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Quick look at Deadshed’s combat

If you’re looking for a larger version of the image above, click here.

Combat for Deadshed has gone through a few iterations. Originally, it was to be completely automated, with your choices beforehand (weapons and equipment, number of characters, etc) making the difference. This didn’t change until I was hit with a fever that required more X-Com.

I then briefly toyed around with something that can only be described as Fallout with zombies. As cool as it sounds on the surface, I wasn’t happy with it, mainly because it would involve a lot of coding for AI, collision detection and line-of-sight (*shudder*), and I just wasn’t prepared to do all of that, given the multi-faceted nature of the game.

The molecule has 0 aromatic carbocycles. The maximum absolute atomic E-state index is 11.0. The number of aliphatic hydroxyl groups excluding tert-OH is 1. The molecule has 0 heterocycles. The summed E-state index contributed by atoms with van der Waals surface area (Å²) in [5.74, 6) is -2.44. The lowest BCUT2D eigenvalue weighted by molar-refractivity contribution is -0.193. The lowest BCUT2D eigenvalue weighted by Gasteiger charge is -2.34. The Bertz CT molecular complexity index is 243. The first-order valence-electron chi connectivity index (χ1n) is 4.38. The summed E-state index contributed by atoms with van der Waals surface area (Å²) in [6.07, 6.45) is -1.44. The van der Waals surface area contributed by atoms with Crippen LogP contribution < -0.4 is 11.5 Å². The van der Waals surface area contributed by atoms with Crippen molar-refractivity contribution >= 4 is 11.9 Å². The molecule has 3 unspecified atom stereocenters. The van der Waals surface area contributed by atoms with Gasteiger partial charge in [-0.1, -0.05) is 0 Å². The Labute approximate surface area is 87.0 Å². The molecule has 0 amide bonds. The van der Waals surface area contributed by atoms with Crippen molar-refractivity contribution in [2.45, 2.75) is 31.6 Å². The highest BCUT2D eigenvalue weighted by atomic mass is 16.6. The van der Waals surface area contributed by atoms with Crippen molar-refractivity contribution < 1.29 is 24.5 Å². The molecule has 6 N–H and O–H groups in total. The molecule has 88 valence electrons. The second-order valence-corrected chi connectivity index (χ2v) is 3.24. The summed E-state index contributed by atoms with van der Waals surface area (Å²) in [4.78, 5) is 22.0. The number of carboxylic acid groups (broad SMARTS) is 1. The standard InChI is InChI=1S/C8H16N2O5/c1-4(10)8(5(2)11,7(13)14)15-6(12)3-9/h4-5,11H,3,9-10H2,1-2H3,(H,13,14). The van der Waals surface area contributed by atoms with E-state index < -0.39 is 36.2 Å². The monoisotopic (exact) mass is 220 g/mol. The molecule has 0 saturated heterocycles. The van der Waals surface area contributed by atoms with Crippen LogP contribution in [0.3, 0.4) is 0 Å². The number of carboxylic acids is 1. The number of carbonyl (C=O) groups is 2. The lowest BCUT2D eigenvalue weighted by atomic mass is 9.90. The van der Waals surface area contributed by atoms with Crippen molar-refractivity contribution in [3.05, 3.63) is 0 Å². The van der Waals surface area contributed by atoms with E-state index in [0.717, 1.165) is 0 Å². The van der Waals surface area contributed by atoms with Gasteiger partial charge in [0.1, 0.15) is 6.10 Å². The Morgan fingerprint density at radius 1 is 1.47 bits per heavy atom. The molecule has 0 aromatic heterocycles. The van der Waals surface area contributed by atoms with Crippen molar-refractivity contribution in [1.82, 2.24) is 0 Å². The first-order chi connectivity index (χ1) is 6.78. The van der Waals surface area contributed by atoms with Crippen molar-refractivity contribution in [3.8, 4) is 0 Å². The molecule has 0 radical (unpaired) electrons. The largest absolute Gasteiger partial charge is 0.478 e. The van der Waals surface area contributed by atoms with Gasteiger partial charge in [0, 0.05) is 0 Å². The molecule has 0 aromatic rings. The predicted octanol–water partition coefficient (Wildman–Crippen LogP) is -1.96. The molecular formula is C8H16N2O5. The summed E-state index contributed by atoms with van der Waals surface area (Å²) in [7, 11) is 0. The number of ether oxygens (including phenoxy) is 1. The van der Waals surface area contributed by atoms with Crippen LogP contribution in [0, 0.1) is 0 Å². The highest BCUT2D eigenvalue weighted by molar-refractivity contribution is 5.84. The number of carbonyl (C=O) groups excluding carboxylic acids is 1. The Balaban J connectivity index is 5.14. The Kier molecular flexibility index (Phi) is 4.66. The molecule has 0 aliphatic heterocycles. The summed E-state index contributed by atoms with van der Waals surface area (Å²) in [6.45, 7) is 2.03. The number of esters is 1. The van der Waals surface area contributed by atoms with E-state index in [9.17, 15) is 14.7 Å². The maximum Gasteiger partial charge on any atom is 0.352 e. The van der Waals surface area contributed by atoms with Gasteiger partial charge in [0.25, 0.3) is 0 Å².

With the help of the always awesome David Kidd, I’ve settled on the above – a melding of JRPG and Armageddon Empires. And probably a little 4e D&D.

Characters are positioned on a grid of nine squares. Each square can be marked “safe”, “threatened” or “danger”. If a character stands between another character and a zombie, then the latter character’s square is marked safe. If a character is adjacent a zombie, then their square is marked danger. Finally, if there’s a square or more of space between a character and a zombie, then the character’s square is threatened.

Action points are still in, and can be spent shifting, attacking or using items.

Then there are tactics. They’re still under development, but essentially, you can crack out tactics to generate impressive effects, such as double damage or perhaps free formation reorganisation. These will come from research and character perks. Some will require Morale (a new resource), while others might just have positional requirements.

I’m a strategy-lover at heart, and this system rings true for me more than a straight rip of an isometric turn-based title. It takes a little something from a bunch of sources, but its unique enough that I’m enjoying the chance to experiment.

~ by Logan on January 9, 2009.

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